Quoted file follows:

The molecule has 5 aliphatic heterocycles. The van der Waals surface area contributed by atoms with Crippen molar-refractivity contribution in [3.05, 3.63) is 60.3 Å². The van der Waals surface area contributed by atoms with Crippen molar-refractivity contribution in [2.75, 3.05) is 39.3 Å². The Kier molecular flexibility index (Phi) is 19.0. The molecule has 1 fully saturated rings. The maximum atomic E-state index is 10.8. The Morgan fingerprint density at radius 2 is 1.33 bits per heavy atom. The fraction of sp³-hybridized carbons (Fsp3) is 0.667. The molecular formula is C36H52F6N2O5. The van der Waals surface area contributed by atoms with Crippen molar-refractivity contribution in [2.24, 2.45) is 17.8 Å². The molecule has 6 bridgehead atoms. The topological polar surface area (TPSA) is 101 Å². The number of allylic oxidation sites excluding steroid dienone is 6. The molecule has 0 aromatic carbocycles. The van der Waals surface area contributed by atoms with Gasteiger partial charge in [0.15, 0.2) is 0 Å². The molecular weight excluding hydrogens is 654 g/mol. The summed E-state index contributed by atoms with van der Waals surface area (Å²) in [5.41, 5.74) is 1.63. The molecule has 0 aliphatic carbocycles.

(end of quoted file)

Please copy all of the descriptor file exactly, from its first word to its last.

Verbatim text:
The molecule has 5 aliphatic heterocycles. The van der Waals surface area contributed by atoms with Crippen molar-refractivity contribution in [3.05, 3.63) is 60.3 Å². The van der Waals surface area contributed by atoms with Crippen molar-refractivity contribution in [2.75, 3.05) is 39.3 Å². The Kier molecular flexibility index (Phi) is 19.0. The molecule has 1 fully saturated rings. The maximum atomic E-state index is 10.8. The Morgan fingerprint density at radius 2 is 1.33 bits per heavy atom. The fraction of sp³-hybridized carbons (Fsp3) is 0.667. The molecular formula is C36H52F6N2O5. The van der Waals surface area contributed by atoms with Crippen molar-refractivity contribution in [2.24, 2.45) is 17.8 Å². The molecule has 6 bridgehead atoms. The topological polar surface area (TPSA) is 101 Å². The number of allylic oxidation sites excluding steroid dienone is 6. The molecule has 0 aromatic carbocycles. The van der Waals surface area contributed by atoms with Gasteiger partial charge in [0.15, 0.2) is 0 Å². The molecular weight excluding hydrogens is 654 g/mol. The summed E-state index contributed by atoms with van der Waals surface area (Å²) in [5.41, 5.74) is 1.63. The molecule has 0 aliphatic carbocycles.